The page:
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Journal of Privacy and Confidentiality

Abstract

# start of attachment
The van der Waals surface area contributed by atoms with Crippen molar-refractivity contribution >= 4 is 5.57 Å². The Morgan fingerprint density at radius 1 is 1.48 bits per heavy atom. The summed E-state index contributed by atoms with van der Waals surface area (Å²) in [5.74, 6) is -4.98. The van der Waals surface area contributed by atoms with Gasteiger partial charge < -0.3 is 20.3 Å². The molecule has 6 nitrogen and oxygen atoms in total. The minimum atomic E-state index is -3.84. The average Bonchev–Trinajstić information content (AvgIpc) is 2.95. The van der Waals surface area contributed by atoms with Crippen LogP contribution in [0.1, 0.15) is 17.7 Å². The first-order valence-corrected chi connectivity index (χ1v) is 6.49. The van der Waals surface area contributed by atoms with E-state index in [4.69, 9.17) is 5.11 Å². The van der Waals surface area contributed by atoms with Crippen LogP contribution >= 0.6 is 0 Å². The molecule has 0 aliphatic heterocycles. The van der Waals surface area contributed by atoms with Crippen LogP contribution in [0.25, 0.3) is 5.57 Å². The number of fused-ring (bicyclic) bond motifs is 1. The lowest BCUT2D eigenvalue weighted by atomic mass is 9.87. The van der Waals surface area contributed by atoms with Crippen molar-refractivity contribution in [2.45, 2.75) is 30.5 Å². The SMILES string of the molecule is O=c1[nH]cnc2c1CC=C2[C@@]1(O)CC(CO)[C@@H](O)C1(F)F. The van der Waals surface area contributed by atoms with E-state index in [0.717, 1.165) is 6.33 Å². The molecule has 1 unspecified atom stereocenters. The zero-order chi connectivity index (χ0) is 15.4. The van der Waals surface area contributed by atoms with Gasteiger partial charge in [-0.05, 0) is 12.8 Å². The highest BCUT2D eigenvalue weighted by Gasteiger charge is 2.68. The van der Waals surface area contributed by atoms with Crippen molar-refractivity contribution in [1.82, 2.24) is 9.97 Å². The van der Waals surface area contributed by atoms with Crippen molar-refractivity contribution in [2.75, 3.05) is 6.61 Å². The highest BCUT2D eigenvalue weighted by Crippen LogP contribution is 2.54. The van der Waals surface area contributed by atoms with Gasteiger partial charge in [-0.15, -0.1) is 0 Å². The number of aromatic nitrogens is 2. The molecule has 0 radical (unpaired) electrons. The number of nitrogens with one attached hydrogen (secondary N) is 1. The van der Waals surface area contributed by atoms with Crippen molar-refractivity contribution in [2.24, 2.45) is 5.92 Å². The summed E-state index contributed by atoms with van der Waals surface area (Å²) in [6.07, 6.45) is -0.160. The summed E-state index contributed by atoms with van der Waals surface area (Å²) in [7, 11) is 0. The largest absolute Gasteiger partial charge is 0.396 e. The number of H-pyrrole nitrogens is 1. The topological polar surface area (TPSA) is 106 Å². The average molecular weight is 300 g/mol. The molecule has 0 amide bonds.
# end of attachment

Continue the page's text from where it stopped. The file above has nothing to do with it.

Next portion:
When releasing individual-level data to the public, statistical agencies typically alter data values to protect the confidentiality of individuals’ identities and sensitive attributes. When data undergo substantial perturbation, secondary data analysts’ inferences can be distorted in ways that they typically cannot determine from the released data alone. This is problematic, in that analysts have no idea if they should trust the results based on the altered data.To ameliorate this problem, agencies can establish verification servers, which are remote computers that analysts query for measures of the quality of inferences obtained from disclosure-protected data. The reported quality measures reflect the similarity between the analysis done with the altered data and the analysis done with the confidential data. However, quality measures can leak information about the confidential values, so that they too must be subject to disclosure protections. In this article, we discuss several approaches to releasing quality measures for verification servers when the public use data are generated via multiple imputation, also known as synthetic data. The methods can be modified for other stochastic perturbation methods.

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